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UBC Theses and Dissertations

If the evil ever occurs : the 1873 Married Women's Property Act : law, property and gender relations in 19th century British Columbia Falcon, Paulette Yvonne Lynnette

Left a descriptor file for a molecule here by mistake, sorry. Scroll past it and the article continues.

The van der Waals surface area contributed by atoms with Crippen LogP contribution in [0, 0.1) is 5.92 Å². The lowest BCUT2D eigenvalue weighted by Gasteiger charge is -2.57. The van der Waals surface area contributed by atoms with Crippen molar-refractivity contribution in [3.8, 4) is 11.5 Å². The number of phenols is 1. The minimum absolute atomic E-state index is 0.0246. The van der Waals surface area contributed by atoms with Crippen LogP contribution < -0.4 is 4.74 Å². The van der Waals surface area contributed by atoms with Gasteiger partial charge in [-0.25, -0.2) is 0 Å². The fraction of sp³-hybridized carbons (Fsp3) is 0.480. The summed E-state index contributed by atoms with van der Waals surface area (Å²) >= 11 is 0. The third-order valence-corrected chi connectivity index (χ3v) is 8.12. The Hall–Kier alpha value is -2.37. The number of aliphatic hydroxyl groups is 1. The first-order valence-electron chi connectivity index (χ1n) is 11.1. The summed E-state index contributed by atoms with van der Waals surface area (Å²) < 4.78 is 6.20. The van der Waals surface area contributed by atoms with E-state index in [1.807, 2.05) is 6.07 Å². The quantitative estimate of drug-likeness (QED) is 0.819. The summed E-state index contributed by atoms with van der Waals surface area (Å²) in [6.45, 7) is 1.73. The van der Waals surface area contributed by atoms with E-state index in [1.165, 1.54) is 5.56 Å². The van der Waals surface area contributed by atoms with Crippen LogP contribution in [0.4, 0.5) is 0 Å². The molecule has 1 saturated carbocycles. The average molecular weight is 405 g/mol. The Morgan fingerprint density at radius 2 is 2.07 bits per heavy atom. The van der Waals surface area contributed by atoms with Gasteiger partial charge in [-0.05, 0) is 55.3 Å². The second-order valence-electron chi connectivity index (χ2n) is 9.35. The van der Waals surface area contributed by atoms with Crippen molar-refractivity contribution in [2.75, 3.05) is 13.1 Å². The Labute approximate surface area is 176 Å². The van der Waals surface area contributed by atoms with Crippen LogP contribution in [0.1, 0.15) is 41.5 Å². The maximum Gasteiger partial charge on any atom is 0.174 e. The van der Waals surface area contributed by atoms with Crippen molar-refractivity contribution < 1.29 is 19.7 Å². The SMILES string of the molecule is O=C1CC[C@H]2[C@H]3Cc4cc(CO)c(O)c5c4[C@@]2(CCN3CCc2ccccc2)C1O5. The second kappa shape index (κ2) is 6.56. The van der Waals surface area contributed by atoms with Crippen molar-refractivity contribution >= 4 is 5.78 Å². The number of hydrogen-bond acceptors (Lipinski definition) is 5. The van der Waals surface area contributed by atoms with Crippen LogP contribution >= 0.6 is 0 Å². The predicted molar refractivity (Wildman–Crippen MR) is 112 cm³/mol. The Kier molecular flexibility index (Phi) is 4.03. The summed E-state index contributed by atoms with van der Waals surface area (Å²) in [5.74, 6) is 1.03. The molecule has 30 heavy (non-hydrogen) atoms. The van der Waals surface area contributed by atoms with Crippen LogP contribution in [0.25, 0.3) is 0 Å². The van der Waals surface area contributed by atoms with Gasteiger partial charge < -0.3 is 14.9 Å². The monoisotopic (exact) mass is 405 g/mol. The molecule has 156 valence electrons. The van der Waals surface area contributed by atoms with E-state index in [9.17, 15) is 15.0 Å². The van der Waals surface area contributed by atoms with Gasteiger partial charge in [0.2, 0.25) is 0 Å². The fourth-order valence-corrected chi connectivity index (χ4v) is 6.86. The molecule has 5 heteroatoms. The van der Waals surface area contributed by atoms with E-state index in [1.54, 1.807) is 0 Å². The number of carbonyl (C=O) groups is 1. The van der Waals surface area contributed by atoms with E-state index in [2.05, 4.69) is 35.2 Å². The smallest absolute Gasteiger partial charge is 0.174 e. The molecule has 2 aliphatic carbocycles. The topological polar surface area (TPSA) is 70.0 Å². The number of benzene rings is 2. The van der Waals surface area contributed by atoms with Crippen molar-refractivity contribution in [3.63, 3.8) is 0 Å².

This study will examine the circumstances surrounding the passage of the British Columbia Married Women's Property Act, 1873 and the judicial response to it. The statute was an attempt on the part of legislators to clarify and facilitate married women's actions in the marketplace, while accomodating new ideas about women's place in society. But despite the rhetoric about women's rights and the bill's more egalitarian potential, it precipitated no domestic revolution. The courts, in turn, ignored the legislation's more liberal provisions and interpreted it solely as a protective measure. Notwithstanding their different views on gender relations and marital property reform, legislators and judges shared common beliefs about the importance of family life. Consequently, the law defended women's legal rights as family members more than as individuals. Overall, the bill represented a compromise. Although it was meant to alleviate some of a wife's legal disabilities so that she could participate more freely in the economic life of the community, it was also grounded in the Victorian paternalism of the legislators who enacted it and the judges who enforced it. As a result, despite the challenge presented by the provisions of the Married Women's Property Act, the doctrine of marital unity proved remarkably resilient.

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